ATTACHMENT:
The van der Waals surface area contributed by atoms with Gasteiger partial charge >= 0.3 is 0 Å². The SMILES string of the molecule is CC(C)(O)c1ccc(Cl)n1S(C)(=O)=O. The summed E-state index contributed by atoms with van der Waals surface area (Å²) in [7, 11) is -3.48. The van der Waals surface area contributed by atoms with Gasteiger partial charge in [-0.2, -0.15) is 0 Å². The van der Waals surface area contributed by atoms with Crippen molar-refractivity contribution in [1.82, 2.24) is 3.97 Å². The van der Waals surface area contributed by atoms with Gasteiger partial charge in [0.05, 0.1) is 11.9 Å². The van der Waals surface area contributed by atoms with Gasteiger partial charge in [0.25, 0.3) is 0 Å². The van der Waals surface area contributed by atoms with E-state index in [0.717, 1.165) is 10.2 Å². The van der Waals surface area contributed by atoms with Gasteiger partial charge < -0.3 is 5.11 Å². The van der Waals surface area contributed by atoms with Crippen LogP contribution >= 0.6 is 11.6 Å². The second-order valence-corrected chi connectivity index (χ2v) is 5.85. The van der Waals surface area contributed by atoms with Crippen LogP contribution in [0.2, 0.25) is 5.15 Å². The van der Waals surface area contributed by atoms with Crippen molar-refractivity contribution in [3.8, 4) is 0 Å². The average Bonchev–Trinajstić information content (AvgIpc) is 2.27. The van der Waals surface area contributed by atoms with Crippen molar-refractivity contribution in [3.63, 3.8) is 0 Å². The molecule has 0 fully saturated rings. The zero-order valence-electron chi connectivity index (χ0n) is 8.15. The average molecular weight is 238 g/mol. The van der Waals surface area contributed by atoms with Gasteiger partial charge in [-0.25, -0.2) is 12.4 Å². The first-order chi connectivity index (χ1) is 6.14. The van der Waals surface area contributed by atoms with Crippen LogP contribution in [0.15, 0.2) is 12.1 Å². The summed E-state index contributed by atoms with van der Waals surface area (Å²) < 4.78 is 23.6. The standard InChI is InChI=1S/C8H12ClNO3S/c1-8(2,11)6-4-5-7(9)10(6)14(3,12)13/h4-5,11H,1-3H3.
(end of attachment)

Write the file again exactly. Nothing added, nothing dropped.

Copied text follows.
The van der Waals surface area contributed by atoms with Gasteiger partial charge >= 0.3 is 0 Å². The SMILES string of the molecule is CC(C)(O)c1ccc(Cl)n1S(C)(=O)=O. The summed E-state index contributed by atoms with van der Waals surface area (Å²) in [7, 11) is -3.48. The van der Waals surface area contributed by atoms with Gasteiger partial charge in [-0.2, -0.15) is 0 Å². The van der Waals surface area contributed by atoms with Crippen molar-refractivity contribution in [1.82, 2.24) is 3.97 Å². The van der Waals surface area contributed by atoms with Gasteiger partial charge in [0.05, 0.1) is 11.9 Å². The van der Waals surface area contributed by atoms with Gasteiger partial charge in [0.25, 0.3) is 0 Å². The van der Waals surface area contributed by atoms with E-state index in [0.717, 1.165) is 10.2 Å². The van der Waals surface area contributed by atoms with Gasteiger partial charge < -0.3 is 5.11 Å². The van der Waals surface area contributed by atoms with Crippen LogP contribution >= 0.6 is 11.6 Å². The second-order valence-corrected chi connectivity index (χ2v) is 5.85. The van der Waals surface area contributed by atoms with Crippen LogP contribution in [0.2, 0.25) is 5.15 Å². The van der Waals surface area contributed by atoms with Crippen molar-refractivity contribution in [3.8, 4) is 0 Å². The average Bonchev–Trinajstić information content (AvgIpc) is 2.27. The van der Waals surface area contributed by atoms with Crippen molar-refractivity contribution in [3.63, 3.8) is 0 Å². The molecule has 0 fully saturated rings. The zero-order valence-electron chi connectivity index (χ0n) is 8.15. The average molecular weight is 238 g/mol. The van der Waals surface area contributed by atoms with Gasteiger partial charge in [-0.25, -0.2) is 12.4 Å². The first-order chi connectivity index (χ1) is 6.14. The van der Waals surface area contributed by atoms with Crippen LogP contribution in [0.15, 0.2) is 12.1 Å². The summed E-state index contributed by atoms with van der Waals surface area (Å²) < 4.78 is 23.6. The standard InChI is InChI=1S/C8H12ClNO3S/c1-8(2,11)6-4-5-7(9)10(6)14(3,12)13/h4-5,11H,1-3H3.